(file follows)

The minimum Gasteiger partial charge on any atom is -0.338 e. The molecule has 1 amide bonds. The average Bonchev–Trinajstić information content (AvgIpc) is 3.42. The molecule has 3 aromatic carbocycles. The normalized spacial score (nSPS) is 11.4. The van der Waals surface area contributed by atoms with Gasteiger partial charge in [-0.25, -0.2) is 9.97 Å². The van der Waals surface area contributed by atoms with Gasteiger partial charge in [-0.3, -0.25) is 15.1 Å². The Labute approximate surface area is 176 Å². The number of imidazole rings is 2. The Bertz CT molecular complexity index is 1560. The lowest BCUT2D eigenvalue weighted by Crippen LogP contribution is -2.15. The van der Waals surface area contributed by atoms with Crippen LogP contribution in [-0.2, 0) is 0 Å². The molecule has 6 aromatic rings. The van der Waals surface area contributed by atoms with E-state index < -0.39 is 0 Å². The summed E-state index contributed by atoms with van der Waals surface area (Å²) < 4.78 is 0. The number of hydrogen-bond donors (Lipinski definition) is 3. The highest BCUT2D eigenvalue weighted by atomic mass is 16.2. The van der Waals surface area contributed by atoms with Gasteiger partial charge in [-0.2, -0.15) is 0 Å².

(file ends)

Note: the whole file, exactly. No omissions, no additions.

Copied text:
The minimum Gasteiger partial charge on any atom is -0.338 e. The molecule has 1 amide bonds. The average Bonchev–Trinajstić information content (AvgIpc) is 3.42. The molecule has 3 aromatic carbocycles. The normalized spacial score (nSPS) is 11.4. The van der Waals surface area contributed by atoms with Gasteiger partial charge in [-0.25, -0.2) is 9.97 Å². The van der Waals surface area contributed by atoms with Gasteiger partial charge in [-0.3, -0.25) is 15.1 Å². The Labute approximate surface area is 176 Å². The number of imidazole rings is 2. The Bertz CT molecular complexity index is 1560. The lowest BCUT2D eigenvalue weighted by Crippen LogP contribution is -2.15. The van der Waals surface area contributed by atoms with Crippen LogP contribution in [-0.2, 0) is 0 Å². The molecule has 6 aromatic rings. The van der Waals surface area contributed by atoms with E-state index < -0.39 is 0 Å². The summed E-state index contributed by atoms with van der Waals surface area (Å²) < 4.78 is 0. The number of hydrogen-bond donors (Lipinski definition) is 3. The highest BCUT2D eigenvalue weighted by atomic mass is 16.2. The van der Waals surface area contributed by atoms with Gasteiger partial charge in [-0.2, -0.15) is 0 Å².